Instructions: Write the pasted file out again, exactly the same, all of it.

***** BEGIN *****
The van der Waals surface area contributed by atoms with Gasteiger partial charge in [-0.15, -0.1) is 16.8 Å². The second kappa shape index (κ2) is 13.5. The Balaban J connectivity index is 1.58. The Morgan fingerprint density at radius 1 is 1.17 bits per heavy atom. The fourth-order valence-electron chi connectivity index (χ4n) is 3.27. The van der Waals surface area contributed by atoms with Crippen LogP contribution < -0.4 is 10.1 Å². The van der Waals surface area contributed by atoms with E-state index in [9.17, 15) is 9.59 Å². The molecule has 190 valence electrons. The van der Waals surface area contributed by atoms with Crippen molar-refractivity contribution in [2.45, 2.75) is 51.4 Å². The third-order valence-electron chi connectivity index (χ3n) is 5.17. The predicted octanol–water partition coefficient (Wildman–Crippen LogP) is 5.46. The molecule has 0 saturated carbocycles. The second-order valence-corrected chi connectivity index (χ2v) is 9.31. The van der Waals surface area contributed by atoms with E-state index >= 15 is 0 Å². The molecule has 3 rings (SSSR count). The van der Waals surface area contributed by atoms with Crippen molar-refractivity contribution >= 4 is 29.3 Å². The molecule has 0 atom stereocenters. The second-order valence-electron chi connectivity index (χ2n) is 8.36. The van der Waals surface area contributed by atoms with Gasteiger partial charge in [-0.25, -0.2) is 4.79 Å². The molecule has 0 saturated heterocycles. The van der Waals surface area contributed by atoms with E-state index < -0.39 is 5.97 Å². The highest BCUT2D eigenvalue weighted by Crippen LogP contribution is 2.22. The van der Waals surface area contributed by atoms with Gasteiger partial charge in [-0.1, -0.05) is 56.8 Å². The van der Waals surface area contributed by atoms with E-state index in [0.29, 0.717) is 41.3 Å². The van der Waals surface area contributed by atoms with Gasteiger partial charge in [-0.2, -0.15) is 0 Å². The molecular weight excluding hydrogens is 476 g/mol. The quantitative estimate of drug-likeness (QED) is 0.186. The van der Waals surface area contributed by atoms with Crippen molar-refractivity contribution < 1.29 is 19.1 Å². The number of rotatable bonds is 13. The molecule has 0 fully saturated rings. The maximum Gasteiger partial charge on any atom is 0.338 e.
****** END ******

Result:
The van der Waals surface area contributed by atoms with Gasteiger partial charge in [-0.15, -0.1) is 16.8 Å². The second kappa shape index (κ2) is 13.5. The Balaban J connectivity index is 1.58. The Morgan fingerprint density at radius 1 is 1.17 bits per heavy atom. The fourth-order valence-electron chi connectivity index (χ4n) is 3.27. The van der Waals surface area contributed by atoms with Crippen LogP contribution < -0.4 is 10.1 Å². The van der Waals surface area contributed by atoms with E-state index in [9.17, 15) is 9.59 Å². The molecule has 190 valence electrons. The van der Waals surface area contributed by atoms with Crippen molar-refractivity contribution in [2.45, 2.75) is 51.4 Å². The third-order valence-electron chi connectivity index (χ3n) is 5.17. The predicted octanol–water partition coefficient (Wildman–Crippen LogP) is 5.46. The molecule has 0 saturated carbocycles. The second-order valence-corrected chi connectivity index (χ2v) is 9.31. The van der Waals surface area contributed by atoms with E-state index >= 15 is 0 Å². The molecule has 3 rings (SSSR count). The van der Waals surface area contributed by atoms with Crippen molar-refractivity contribution >= 4 is 29.3 Å². The molecule has 0 atom stereocenters. The second-order valence-electron chi connectivity index (χ2n) is 8.36. The van der Waals surface area contributed by atoms with Gasteiger partial charge in [-0.25, -0.2) is 4.79 Å². The molecule has 0 saturated heterocycles. The van der Waals surface area contributed by atoms with E-state index < -0.39 is 5.97 Å². The highest BCUT2D eigenvalue weighted by Crippen LogP contribution is 2.22. The van der Waals surface area contributed by atoms with Gasteiger partial charge in [-0.1, -0.05) is 56.8 Å². The van der Waals surface area contributed by atoms with E-state index in [0.29, 0.717) is 41.3 Å². The van der Waals surface area contributed by atoms with Gasteiger partial charge in [-0.2, -0.15) is 0 Å². The molecular weight excluding hydrogens is 476 g/mol. The quantitative estimate of drug-likeness (QED) is 0.186. The van der Waals surface area contributed by atoms with Crippen molar-refractivity contribution < 1.29 is 19.1 Å². The number of rotatable bonds is 13. The molecule has 0 fully saturated rings. The maximum Gasteiger partial charge on any atom is 0.338 e.